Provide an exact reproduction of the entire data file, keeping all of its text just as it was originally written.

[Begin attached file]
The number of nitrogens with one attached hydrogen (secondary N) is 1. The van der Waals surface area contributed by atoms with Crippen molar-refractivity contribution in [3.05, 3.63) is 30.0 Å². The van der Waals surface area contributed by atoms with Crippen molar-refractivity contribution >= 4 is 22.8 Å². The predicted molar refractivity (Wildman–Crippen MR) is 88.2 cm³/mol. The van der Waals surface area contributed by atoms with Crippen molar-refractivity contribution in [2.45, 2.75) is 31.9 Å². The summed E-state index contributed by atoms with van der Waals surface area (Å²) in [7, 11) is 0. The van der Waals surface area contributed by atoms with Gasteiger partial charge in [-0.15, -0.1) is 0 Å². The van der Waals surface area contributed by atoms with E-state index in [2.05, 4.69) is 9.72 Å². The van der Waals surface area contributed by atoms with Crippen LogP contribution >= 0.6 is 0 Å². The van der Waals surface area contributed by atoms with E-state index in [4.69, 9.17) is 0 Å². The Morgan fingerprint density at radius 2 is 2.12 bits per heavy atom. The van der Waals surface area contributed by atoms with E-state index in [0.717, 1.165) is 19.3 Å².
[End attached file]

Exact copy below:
The number of nitrogens with one attached hydrogen (secondary N) is 1. The van der Waals surface area contributed by atoms with Crippen molar-refractivity contribution in [3.05, 3.63) is 30.0 Å². The van der Waals surface area contributed by atoms with Crippen molar-refractivity contribution >= 4 is 22.8 Å². The predicted molar refractivity (Wildman–Crippen MR) is 88.2 cm³/mol. The van der Waals surface area contributed by atoms with Crippen molar-refractivity contribution in [2.45, 2.75) is 31.9 Å². The summed E-state index contributed by atoms with van der Waals surface area (Å²) in [7, 11) is 0. The van der Waals surface area contributed by atoms with Gasteiger partial charge in [-0.15, -0.1) is 0 Å². The van der Waals surface area contributed by atoms with E-state index in [2.05, 4.69) is 9.72 Å². The van der Waals surface area contributed by atoms with Crippen LogP contribution >= 0.6 is 0 Å². The van der Waals surface area contributed by atoms with E-state index in [4.69, 9.17) is 0 Å². The Morgan fingerprint density at radius 2 is 2.12 bits per heavy atom. The van der Waals surface area contributed by atoms with E-state index in [0.717, 1.165) is 19.3 Å².